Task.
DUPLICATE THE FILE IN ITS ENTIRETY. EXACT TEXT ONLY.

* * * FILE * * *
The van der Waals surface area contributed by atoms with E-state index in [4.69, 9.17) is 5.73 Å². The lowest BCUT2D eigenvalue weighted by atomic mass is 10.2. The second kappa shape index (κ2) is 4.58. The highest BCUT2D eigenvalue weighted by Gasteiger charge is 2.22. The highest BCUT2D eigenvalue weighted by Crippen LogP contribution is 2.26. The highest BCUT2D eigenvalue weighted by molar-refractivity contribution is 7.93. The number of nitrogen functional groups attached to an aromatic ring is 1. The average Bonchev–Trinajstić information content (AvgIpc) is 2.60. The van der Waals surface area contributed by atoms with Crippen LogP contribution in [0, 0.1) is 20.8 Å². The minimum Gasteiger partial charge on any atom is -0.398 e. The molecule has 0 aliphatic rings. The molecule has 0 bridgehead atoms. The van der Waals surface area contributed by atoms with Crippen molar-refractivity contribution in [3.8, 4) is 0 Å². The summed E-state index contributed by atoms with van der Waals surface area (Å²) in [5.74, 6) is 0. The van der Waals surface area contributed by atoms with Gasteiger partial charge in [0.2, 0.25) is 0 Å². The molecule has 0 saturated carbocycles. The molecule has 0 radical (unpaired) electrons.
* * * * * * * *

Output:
The van der Waals surface area contributed by atoms with E-state index in [4.69, 9.17) is 5.73 Å². The lowest BCUT2D eigenvalue weighted by atomic mass is 10.2. The second kappa shape index (κ2) is 4.58. The highest BCUT2D eigenvalue weighted by Gasteiger charge is 2.22. The highest BCUT2D eigenvalue weighted by Crippen LogP contribution is 2.26. The highest BCUT2D eigenvalue weighted by molar-refractivity contribution is 7.93. The number of nitrogen functional groups attached to an aromatic ring is 1. The average Bonchev–Trinajstić information content (AvgIpc) is 2.60. The van der Waals surface area contributed by atoms with Crippen LogP contribution in [0, 0.1) is 20.8 Å². The minimum Gasteiger partial charge on any atom is -0.398 e. The molecule has 0 aliphatic rings. The molecule has 0 bridgehead atoms. The van der Waals surface area contributed by atoms with Crippen molar-refractivity contribution in [3.8, 4) is 0 Å². The summed E-state index contributed by atoms with van der Waals surface area (Å²) in [5.74, 6) is 0. The van der Waals surface area contributed by atoms with Gasteiger partial charge in [0.2, 0.25) is 0 Å². The molecule has 0 saturated carbocycles. The molecule has 0 radical (unpaired) electrons.